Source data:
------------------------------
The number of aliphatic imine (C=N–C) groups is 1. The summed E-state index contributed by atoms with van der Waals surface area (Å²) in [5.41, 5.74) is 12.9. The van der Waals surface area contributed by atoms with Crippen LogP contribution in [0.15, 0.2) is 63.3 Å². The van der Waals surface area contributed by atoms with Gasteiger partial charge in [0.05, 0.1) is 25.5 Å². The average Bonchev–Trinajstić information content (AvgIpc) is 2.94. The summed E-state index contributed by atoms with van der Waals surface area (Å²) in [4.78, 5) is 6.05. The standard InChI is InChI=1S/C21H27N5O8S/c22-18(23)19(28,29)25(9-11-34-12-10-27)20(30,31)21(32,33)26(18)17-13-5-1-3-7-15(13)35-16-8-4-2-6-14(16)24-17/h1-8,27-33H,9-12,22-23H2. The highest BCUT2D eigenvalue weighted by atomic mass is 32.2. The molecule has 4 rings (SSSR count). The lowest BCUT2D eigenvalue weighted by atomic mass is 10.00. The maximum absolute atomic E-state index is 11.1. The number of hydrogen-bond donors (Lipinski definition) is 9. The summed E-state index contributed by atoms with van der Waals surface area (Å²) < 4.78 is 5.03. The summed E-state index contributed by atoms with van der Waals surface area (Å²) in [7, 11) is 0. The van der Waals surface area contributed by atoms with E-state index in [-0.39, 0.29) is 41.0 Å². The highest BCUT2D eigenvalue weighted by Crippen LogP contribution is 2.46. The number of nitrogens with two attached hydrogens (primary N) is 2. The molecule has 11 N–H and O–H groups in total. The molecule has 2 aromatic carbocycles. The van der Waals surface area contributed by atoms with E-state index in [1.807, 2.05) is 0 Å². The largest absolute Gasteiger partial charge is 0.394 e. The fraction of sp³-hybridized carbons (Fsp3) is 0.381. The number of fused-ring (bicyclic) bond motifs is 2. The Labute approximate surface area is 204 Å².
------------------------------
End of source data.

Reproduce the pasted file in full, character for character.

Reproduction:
The number of aliphatic imine (C=N–C) groups is 1. The summed E-state index contributed by atoms with van der Waals surface area (Å²) in [5.41, 5.74) is 12.9. The van der Waals surface area contributed by atoms with Crippen LogP contribution in [0.15, 0.2) is 63.3 Å². The van der Waals surface area contributed by atoms with Gasteiger partial charge in [0.05, 0.1) is 25.5 Å². The average Bonchev–Trinajstić information content (AvgIpc) is 2.94. The summed E-state index contributed by atoms with van der Waals surface area (Å²) in [4.78, 5) is 6.05. The standard InChI is InChI=1S/C21H27N5O8S/c22-18(23)19(28,29)25(9-11-34-12-10-27)20(30,31)21(32,33)26(18)17-13-5-1-3-7-15(13)35-16-8-4-2-6-14(16)24-17/h1-8,27-33H,9-12,22-23H2. The highest BCUT2D eigenvalue weighted by atomic mass is 32.2. The molecule has 4 rings (SSSR count). The lowest BCUT2D eigenvalue weighted by atomic mass is 10.00. The maximum absolute atomic E-state index is 11.1. The number of hydrogen-bond donors (Lipinski definition) is 9. The summed E-state index contributed by atoms with van der Waals surface area (Å²) < 4.78 is 5.03. The summed E-state index contributed by atoms with van der Waals surface area (Å²) in [7, 11) is 0. The van der Waals surface area contributed by atoms with E-state index in [-0.39, 0.29) is 41.0 Å². The highest BCUT2D eigenvalue weighted by Crippen LogP contribution is 2.46. The number of nitrogens with two attached hydrogens (primary N) is 2. The molecule has 11 N–H and O–H groups in total. The molecule has 2 aromatic carbocycles. The van der Waals surface area contributed by atoms with E-state index in [1.807, 2.05) is 0 Å². The largest absolute Gasteiger partial charge is 0.394 e. The fraction of sp³-hybridized carbons (Fsp3) is 0.381. The number of fused-ring (bicyclic) bond motifs is 2. The Labute approximate surface area is 204 Å².